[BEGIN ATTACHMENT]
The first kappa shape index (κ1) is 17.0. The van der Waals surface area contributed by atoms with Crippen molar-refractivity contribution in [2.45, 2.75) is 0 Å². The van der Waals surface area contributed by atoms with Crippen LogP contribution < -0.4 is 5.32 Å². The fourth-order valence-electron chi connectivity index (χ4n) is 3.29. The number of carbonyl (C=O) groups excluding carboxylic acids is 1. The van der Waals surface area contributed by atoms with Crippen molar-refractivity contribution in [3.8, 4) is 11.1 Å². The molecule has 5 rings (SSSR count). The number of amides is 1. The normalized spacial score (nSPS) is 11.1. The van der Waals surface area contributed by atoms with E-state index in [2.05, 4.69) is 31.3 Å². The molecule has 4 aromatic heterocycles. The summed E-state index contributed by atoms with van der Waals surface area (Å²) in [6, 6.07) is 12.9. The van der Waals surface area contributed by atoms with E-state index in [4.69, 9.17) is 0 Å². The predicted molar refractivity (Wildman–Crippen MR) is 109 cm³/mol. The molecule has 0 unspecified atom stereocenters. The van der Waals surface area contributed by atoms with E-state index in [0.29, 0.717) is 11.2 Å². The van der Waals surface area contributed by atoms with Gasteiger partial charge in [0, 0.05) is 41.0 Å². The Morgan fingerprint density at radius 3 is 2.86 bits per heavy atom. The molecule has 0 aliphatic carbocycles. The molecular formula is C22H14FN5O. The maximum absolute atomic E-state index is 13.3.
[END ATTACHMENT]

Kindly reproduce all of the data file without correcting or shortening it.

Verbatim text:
The first kappa shape index (κ1) is 17.0. The van der Waals surface area contributed by atoms with Crippen molar-refractivity contribution in [2.45, 2.75) is 0 Å². The van der Waals surface area contributed by atoms with Crippen LogP contribution < -0.4 is 5.32 Å². The fourth-order valence-electron chi connectivity index (χ4n) is 3.29. The number of carbonyl (C=O) groups excluding carboxylic acids is 1. The van der Waals surface area contributed by atoms with Crippen molar-refractivity contribution in [3.8, 4) is 11.1 Å². The molecule has 5 rings (SSSR count). The number of amides is 1. The normalized spacial score (nSPS) is 11.1. The van der Waals surface area contributed by atoms with E-state index in [2.05, 4.69) is 31.3 Å². The molecule has 4 aromatic heterocycles. The summed E-state index contributed by atoms with van der Waals surface area (Å²) in [6, 6.07) is 12.9. The van der Waals surface area contributed by atoms with E-state index in [4.69, 9.17) is 0 Å². The predicted molar refractivity (Wildman–Crippen MR) is 109 cm³/mol. The molecule has 0 unspecified atom stereocenters. The van der Waals surface area contributed by atoms with E-state index in [0.29, 0.717) is 11.2 Å². The van der Waals surface area contributed by atoms with Gasteiger partial charge in [0, 0.05) is 41.0 Å². The Morgan fingerprint density at radius 3 is 2.86 bits per heavy atom. The molecule has 0 aliphatic carbocycles. The molecular formula is C22H14FN5O. The maximum absolute atomic E-state index is 13.3.